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Law School Admissions / Ad Hoc JD/MBA Programs?
« on: July 25, 2007, 02:31:29 PM »
Hello there. I'm interested in a JD/MBA joint-degree program, but I would personally prefer to attend law school and business school at different universities (more diversity, better networking, and more alumni resources).

It seems however that the vast majority of schools only permit JD/MBA's within their own university. I've also been done that normally it's the Business School that is pickier about the joint degree than the Law School. I was curious if anyone is aware of any ad hoc JD/MBA programs.

Apparantly there have been historical cases where this was done (a Lisa Schwartz did a JD/MBA between Yale Law School and Harvard Business School), but when I recently contacted HBS, they said that joint degree programs can only be done with Harvard Law School (specifically stating it couldn't be done with Yale). Are there any other anecdotal cases where this has been done?

I'm sure there's probably an old thread on this but for some reason I am not able to find a SEARCH option (though the Help section indicates that one should be able to Search on SMF).

If anyone could provide additional information, it would be greatly appreciated. Thanks!

Okay, this does not apply to me or anyone I know, but I was wondering what would be the appropriate way to fill out the Ethnicity portion of law school applications in the following hypothetical scenarios:

#1. Some law schools have the category "Latino" while others specify "Latino/Other Spanish-American". To what extent should this include Latin and South American countries that do not speak Spanish? I know there have been previous discussions about whether Brazil should be considered part of Latin America (with inconclusive results). But what about French possessions (Martinique, Guadeloupe, French Guinea)? Or Guyana? Or Dutch-speaking Suriname and the Netherlands Antilles? Why or why not?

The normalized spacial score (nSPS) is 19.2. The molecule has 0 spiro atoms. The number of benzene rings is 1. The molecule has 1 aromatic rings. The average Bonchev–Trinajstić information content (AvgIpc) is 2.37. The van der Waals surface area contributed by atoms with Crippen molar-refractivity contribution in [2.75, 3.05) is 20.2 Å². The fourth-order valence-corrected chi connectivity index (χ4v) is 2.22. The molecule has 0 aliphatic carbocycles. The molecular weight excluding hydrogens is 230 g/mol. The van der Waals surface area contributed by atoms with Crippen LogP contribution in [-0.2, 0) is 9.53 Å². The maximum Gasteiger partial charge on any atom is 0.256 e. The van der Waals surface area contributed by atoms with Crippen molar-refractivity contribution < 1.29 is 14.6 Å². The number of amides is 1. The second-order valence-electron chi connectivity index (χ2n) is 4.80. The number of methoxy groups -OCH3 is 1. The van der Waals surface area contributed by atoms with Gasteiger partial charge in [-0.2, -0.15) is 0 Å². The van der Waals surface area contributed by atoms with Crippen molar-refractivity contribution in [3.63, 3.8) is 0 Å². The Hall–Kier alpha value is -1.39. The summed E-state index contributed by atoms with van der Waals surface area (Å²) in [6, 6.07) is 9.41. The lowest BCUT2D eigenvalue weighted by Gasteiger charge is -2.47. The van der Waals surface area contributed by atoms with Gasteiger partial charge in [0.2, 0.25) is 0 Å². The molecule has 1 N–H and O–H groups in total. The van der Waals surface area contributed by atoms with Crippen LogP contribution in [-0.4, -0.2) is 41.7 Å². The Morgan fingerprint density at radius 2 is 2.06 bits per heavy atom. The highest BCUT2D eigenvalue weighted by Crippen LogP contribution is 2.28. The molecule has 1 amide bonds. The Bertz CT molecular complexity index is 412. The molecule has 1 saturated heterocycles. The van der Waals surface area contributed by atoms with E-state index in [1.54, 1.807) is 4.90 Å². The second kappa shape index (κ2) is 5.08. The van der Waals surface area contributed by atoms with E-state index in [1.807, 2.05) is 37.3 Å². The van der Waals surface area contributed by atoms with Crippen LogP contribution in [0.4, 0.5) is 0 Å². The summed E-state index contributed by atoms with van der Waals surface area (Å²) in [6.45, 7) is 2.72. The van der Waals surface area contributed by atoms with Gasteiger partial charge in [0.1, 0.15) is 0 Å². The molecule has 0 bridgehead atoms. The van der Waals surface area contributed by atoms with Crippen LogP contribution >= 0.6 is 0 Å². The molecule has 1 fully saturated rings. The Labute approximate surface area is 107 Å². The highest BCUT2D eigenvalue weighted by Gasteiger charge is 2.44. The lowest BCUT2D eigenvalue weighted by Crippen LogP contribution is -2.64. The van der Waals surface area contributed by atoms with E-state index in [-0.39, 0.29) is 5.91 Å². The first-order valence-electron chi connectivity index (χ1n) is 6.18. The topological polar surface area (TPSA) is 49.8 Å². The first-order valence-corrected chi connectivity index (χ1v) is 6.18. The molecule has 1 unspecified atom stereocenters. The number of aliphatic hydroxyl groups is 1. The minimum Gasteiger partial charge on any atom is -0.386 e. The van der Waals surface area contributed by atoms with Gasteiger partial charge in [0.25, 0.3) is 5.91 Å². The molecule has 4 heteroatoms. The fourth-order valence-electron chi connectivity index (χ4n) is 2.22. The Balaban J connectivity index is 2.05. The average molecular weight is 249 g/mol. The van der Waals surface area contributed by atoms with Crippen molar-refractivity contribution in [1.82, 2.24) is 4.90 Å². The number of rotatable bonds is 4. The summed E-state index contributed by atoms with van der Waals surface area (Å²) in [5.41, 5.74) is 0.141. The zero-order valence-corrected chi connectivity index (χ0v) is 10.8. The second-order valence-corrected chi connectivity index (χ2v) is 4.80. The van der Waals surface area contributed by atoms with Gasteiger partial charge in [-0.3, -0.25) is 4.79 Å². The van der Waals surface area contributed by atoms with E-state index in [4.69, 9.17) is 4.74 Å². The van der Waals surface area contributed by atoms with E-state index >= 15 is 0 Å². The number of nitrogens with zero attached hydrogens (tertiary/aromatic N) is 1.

#2. It is my impression that most Russians and Middle Easterners end up marking White/Caucasian or Other. I'm curious if any of them have tried claiming Asian status instead. Should they be allowed to? (True, in many cases being considered Asian will be detrimental for admissions but for this purpose, let's assume a Southern law school that is actively recruiting "Asians").

#3. To what extent (if any) should Egyptians be considered African? Should Egyptian-American be considered a subset of African-American for the purpose of ethnicity?

Law School Admissions / Re: hispanic-
« on: January 02, 2007, 02:48:02 AM »
hey guys, just curious- would u consider being more than 1/2 portuguese as being hispanic..I never thought so until a friend of mine mentioned it to me and he talked to a friend of his who is on admissions board for indiana ls....


You can put whatever you want there, but Hispanic refers to the people from the LATIN AMERICAN countries... South America, Mexico, Central America, and the Spanish-speaking caribbean.

European heritage is lumped in with the other WHITE people. Sorry.

Although, I knew a kid who fraudulently got a minority scholarship by claiming he was  hispanic. His family was asian (Pacific Islander to be exact). I can't believe he got away with it.

Actually, the term "Hispanic" refers to the Iberian peninsula.  People of Spanish or Portuguese heritage are, in fact, Hispanic.  They are not Latino (Central/South American).  Latinos are generally Hispanic, but not all Hispanics are Latino.  It's a cultural distinction, not a racial one, so most Hispanics are actually white anyhow.  I don't know that a European Hispanic heritage will get you any points with admissions folks, but it certainly can't hurt.